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Conference “Atmospheres of disks and planets” at castle Ringberg ?>

Conference “Atmospheres of disks and planets” at castle Ringberg

I just spent a really exciting week at castle Ringberg in south Germany, where the Max-Planck Institute for Astronomy held a conference on exoplanet formation and atmospheric composition. Lots of interesting discussions and new results. I was invited to give a talk on the topic of “Stellar activity and planet characterisation” – one of my favourite topics to talk about. My personal highlight of the conference was Yamila Miguel’s presentation about the latest results from the Juno mission: we finally…

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Today’s seminar: R Coronae Borealis stars ?>

Today’s seminar: R Coronae Borealis stars

Today Geoff Clayton from Louisiana State University gave a talk about R Coronae Borealis stars at our astrophysics seminar. These kinds of stars show erratic drops of several magnitudes in brightness over hundreds of years (R Coronae Borealis itself was discovered to be variable in 1795), and it’s still a somewhat open question what these things actually *are*. It’s not at all my field of study, but it was a really interesting talk and exactly the kind of talk I…

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New paper: Testing if Fomalhaut b is a neutron star ?>

New paper: Testing if Fomalhaut b is a neutron star

Happy to report that our paper has also been picked for presentation on the Astrobites blog: https://astrobites.org/2017/03/24/a-neutron-star-in-the-eye-of-sauron/. Here’s the abstract of the paper: Fomalhaut b is a directly imaged object in the debris disk of the star Fomalhaut. It has been hypothesized to be a planet, however there are issues with the observed colours of the object that do not fit planetary models. An alternative hypothesis is that the object is a neutron star in the near fore- or background…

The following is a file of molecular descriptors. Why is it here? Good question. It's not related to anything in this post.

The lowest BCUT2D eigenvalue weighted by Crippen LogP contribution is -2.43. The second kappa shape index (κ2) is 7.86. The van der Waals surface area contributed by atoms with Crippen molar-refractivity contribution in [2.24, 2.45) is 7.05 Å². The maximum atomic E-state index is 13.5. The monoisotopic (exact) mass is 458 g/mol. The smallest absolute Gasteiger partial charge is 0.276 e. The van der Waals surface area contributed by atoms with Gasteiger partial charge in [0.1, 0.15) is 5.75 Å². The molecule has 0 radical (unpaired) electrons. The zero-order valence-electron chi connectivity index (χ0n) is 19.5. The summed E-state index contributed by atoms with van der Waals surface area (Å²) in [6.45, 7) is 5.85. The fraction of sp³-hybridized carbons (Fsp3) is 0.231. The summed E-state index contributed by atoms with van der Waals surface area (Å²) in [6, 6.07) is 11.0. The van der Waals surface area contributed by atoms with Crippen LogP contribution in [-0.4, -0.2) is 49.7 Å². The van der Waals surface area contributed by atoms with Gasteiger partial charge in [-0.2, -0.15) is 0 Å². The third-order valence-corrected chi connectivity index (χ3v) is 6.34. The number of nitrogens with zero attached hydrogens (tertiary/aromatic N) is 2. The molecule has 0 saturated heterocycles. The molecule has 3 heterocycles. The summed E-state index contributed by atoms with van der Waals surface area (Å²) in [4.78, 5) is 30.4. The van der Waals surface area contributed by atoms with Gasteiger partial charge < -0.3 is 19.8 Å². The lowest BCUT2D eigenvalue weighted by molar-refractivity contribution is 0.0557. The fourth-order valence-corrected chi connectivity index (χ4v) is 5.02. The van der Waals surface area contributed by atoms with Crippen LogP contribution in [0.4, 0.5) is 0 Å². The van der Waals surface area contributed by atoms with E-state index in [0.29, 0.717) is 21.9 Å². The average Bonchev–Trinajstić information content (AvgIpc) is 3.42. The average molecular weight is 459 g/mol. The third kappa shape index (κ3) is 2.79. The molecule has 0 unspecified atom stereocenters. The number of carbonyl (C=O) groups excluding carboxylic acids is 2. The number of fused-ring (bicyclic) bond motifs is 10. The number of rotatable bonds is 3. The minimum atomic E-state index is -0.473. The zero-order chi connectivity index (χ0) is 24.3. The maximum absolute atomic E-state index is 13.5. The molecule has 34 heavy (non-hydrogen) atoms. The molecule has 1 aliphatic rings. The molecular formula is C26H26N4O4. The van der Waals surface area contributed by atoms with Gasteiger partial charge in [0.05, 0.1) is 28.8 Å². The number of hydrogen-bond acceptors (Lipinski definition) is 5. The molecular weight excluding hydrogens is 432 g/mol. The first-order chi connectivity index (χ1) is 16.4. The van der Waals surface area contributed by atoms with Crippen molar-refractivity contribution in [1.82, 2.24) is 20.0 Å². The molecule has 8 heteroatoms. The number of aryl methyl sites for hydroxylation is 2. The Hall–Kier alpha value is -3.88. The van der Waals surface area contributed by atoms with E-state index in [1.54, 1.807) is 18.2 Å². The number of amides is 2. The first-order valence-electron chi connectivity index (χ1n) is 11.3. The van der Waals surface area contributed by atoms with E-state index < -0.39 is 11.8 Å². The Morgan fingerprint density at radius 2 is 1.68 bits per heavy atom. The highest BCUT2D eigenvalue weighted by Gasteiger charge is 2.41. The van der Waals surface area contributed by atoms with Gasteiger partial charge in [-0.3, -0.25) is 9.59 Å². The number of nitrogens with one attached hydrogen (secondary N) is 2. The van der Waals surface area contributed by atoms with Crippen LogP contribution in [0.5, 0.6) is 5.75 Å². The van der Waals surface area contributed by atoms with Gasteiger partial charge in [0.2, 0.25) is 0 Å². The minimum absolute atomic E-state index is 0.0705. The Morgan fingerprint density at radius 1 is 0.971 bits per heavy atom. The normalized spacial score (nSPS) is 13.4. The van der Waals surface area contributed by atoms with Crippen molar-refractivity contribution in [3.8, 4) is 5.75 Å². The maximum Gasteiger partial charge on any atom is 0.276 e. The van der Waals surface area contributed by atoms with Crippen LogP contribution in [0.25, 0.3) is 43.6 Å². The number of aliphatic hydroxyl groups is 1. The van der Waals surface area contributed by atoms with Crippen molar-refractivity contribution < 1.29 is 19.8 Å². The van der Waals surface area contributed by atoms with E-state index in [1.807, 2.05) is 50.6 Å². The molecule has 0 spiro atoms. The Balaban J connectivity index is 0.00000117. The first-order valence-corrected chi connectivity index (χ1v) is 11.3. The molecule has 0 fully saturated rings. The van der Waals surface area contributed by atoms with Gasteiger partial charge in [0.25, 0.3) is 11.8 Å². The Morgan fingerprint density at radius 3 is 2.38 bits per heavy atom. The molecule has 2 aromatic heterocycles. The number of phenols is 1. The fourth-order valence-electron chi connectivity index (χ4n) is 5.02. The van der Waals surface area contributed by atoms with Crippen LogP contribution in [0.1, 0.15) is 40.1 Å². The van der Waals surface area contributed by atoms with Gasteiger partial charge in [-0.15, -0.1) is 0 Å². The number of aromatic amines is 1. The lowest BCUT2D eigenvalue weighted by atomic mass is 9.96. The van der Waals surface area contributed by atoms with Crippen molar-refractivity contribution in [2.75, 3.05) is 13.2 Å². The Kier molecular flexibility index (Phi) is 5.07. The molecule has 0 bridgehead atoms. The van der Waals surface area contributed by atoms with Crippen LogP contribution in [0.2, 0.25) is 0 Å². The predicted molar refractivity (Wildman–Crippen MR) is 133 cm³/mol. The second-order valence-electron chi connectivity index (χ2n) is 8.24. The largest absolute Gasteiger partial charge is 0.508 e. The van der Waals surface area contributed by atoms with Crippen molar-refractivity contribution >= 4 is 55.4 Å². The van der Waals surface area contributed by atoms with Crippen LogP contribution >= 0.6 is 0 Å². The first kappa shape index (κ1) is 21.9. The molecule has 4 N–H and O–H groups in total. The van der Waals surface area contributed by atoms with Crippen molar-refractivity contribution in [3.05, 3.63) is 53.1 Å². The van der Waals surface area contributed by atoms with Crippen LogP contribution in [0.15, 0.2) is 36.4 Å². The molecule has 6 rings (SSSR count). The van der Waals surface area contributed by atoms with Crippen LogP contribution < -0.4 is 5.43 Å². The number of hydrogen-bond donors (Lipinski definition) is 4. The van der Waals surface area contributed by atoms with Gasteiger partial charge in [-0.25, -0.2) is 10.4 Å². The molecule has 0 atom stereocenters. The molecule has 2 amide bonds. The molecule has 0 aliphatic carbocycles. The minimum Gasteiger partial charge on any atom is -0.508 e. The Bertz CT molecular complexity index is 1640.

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Personal: some travel cancellations. ?>

Personal: some travel cancellations.

Unfortunately I have to cancel several research trips and conferences this spring and summer. I’ve recently come down with pneumonia (quite unexpectedly! with hospital stay and all) and full recovery is expected to take several months. I had planned to go to the Radio Habitability Conference in California and The X-ray Universe in Rome, for both of which I’m on the scientific organizing committee, but I won’t be able to go to those. I’ll also have to cancel several invited…

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Public lecture on exoplanets ?>

Public lecture on exoplanets

I’m giving a public lecture “Exotic worlds: planets in other solar systems and what they might look like” in the lecture series of the Irish Astronomy Association (IAA) on March 1st 2017. The location is the Bell Lecture Theatre at Queen’s University Belfast, 7pm. There will be biscuits and tea afterwards. Here’s a synopsis of the talk from the IAA: Dr Poppenhaeger will talk about how astronomers discover planets in other solar systems, and show a few of the most…